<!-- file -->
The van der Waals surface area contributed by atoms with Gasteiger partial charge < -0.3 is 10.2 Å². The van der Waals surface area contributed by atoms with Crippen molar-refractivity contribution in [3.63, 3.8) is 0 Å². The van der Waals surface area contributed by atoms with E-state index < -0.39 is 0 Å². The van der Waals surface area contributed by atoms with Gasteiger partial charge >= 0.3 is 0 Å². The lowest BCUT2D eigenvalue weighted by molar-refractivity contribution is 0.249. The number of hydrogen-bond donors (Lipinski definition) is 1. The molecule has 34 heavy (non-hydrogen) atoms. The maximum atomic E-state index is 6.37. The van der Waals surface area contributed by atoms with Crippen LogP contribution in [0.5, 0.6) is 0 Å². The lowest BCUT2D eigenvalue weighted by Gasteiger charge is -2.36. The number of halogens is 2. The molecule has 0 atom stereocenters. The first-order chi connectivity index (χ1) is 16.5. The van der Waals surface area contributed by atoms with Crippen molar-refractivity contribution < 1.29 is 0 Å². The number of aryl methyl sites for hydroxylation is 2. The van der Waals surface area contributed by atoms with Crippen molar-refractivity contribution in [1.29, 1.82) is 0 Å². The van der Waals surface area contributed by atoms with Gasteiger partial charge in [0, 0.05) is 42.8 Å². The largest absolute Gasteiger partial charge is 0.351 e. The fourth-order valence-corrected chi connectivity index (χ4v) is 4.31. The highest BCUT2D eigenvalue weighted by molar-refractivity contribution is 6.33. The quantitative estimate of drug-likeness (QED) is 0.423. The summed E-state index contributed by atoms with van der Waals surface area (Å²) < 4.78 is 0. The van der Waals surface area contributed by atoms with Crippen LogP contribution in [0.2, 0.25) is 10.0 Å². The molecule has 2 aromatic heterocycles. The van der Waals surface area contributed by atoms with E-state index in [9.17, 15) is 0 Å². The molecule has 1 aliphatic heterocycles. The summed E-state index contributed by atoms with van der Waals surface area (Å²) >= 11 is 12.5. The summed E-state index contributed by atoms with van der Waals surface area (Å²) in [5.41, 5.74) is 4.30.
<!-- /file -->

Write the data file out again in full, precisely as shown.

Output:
The van der Waals surface area contributed by atoms with Gasteiger partial charge < -0.3 is 10.2 Å². The van der Waals surface area contributed by atoms with Crippen molar-refractivity contribution in [3.63, 3.8) is 0 Å². The van der Waals surface area contributed by atoms with E-state index < -0.39 is 0 Å². The van der Waals surface area contributed by atoms with Gasteiger partial charge >= 0.3 is 0 Å². The lowest BCUT2D eigenvalue weighted by molar-refractivity contribution is 0.249. The number of hydrogen-bond donors (Lipinski definition) is 1. The molecule has 34 heavy (non-hydrogen) atoms. The maximum atomic E-state index is 6.37. The van der Waals surface area contributed by atoms with Crippen LogP contribution in [0.5, 0.6) is 0 Å². The lowest BCUT2D eigenvalue weighted by Gasteiger charge is -2.36. The number of halogens is 2. The molecule has 0 atom stereocenters. The first-order chi connectivity index (χ1) is 16.5. The van der Waals surface area contributed by atoms with Crippen molar-refractivity contribution < 1.29 is 0 Å². The number of aryl methyl sites for hydroxylation is 2. The van der Waals surface area contributed by atoms with Crippen molar-refractivity contribution in [1.29, 1.82) is 0 Å². The van der Waals surface area contributed by atoms with Gasteiger partial charge in [0, 0.05) is 42.8 Å². The largest absolute Gasteiger partial charge is 0.351 e. The fourth-order valence-corrected chi connectivity index (χ4v) is 4.31. The highest BCUT2D eigenvalue weighted by molar-refractivity contribution is 6.33. The quantitative estimate of drug-likeness (QED) is 0.423. The summed E-state index contributed by atoms with van der Waals surface area (Å²) < 4.78 is 0. The van der Waals surface area contributed by atoms with Crippen LogP contribution in [0.2, 0.25) is 10.0 Å². The molecule has 2 aromatic heterocycles. The van der Waals surface area contributed by atoms with E-state index in [9.17, 15) is 0 Å². The molecule has 1 aliphatic heterocycles. The summed E-state index contributed by atoms with van der Waals surface area (Å²) >= 11 is 12.5. The summed E-state index contributed by atoms with van der Waals surface area (Å²) in [5.41, 5.74) is 4.30.